100 Years Ago
In 1912, it cost more to live in the month of June 1912, than ever before in the history of the United States, except, perhaps, during war times. Prices were high a year ago but this day they were on an average nearly 10 percent higher yet, according to trade authority quotations. Food products were the highest on record. Meat, eggs, butter, fish, potatoes, coffee, tea, sugar, salt, molasses, rice, beans and peas averaged 22 percent higher. Fruits were the only good thing to eat that had grown cheaper during the last 12 months but they were still higher than in 1910.
Better weather could scarce have been "made to order" for the exhibition of Buffalo Bill's Wild West and Pawnee Bill's Far East show than that which was vouchsafed by the weatherman on Saturday afternoon and evening for the occasion of the latest visit of the "world's congress of rough riders." And that the favorable conditions were fully appreciated was patent to the observer of the great gatherings which filled the spacious semi-roofless tent. The crowds were exceptionally well taken care of both by the exhibition management and by the street car company, which transported the greater portion of the crowd to and from the show grounds. Some people had talked about how Buffalo Bill was getting old but those who saw him shoot were convinced that age was not telling on him very appreciably and his uncounted friends rejoiced that this was so.
75 Years Ago
In 1937, Edward, Duke of Windsor, took Wallis Warfield as his bride and Duchess this day, married under French law and with the unsanctioned blessing of the Church of England. The Rev. R. Anderson Jardine united the abdicated king and the twice-divorced woman he preferred to his throne. He did go in defiance of the Church of England's ceaseless opposition to the union, and on the "authority of his conscience." The Duke and his American-born Duchess were married first by Dr. Charles Mercier, roly-poly physician-mayor of the small French hamlet, in a civil ceremony. Then, after cocktails on the terrace of the tranquil old Chateau of Touraine, a few faithful friends gathered in the Louis XVI music room and heard the Rev. Mr. Jardine, the "Poor Man's Vicar" of Darlington, England, read the Anglican service at an improvised altar.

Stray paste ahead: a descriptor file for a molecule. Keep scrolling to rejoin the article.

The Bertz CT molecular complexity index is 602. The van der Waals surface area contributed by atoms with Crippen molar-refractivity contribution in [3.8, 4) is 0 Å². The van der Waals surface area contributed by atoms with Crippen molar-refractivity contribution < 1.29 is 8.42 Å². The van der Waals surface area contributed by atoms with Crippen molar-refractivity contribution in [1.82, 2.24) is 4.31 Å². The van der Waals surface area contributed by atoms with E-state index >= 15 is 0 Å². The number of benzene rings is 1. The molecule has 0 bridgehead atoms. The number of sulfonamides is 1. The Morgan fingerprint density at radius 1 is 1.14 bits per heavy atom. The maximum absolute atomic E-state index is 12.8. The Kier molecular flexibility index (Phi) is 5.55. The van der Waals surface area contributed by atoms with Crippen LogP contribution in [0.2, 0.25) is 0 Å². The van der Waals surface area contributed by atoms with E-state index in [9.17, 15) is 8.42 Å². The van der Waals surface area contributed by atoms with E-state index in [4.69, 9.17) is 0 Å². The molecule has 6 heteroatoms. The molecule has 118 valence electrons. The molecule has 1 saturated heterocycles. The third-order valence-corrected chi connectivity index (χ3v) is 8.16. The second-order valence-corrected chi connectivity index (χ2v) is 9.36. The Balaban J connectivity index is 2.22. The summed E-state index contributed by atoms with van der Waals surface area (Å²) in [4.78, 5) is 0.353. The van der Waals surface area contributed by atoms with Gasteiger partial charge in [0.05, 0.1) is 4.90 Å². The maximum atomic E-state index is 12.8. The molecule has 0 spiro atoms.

Elmer Lindberg Jr., 6, of Sampson Street in Jamestown, was taken to the WCA Hospital in the morning with what was thought to be a concussion of the brain. The child had climbed onto the spare tire of an automobile parked near his home and the driver started the car, not knowing he had a passenger. As the car gathered speed the youngster fell or jumped off and was found in an unconscious condition by a neighbor, Carl Anderson. He was unconscious all night but had rallied since being taken to the hospital in the morning. His condition was reported as good in the afternoon.
25 Years Ago
In 1987, proposed changes in staffing requirements and hours permitted to be worked in hospital emergency rooms were expected to have little if any impact locally, according to hospital administrators. The recommendations came from a committee appointed by state health commissioner Dr. David Axelrod, after a grand jury report criticized the care and treatment of patients and the supervision of interns and junior residents at a Manhattan hospital. If the proposed regulations were adopted, doctors would be prohibited from working in hospital emergency rooms for more than 12 consecutive hours. At least one emergency room attending physician would be required to be on duty at all times in hospitals across the state with more than 15,000 emergency room visits yearly.
Was there a trend away from locating department stores in cities' downtowns? Department store presidents interviewed by The Post-Journal said they were not contemplating moves into Jamestown. However, they disagreed over whether their stores preferred mall or shopping plaza locations to downtowns. After Bigelow's Department Store announced its closing, city officials said they would step up their efforts to get a major department store to move into downtown Jamestown. But department store company presidents indicated that attracting such a new business might not be an easy task.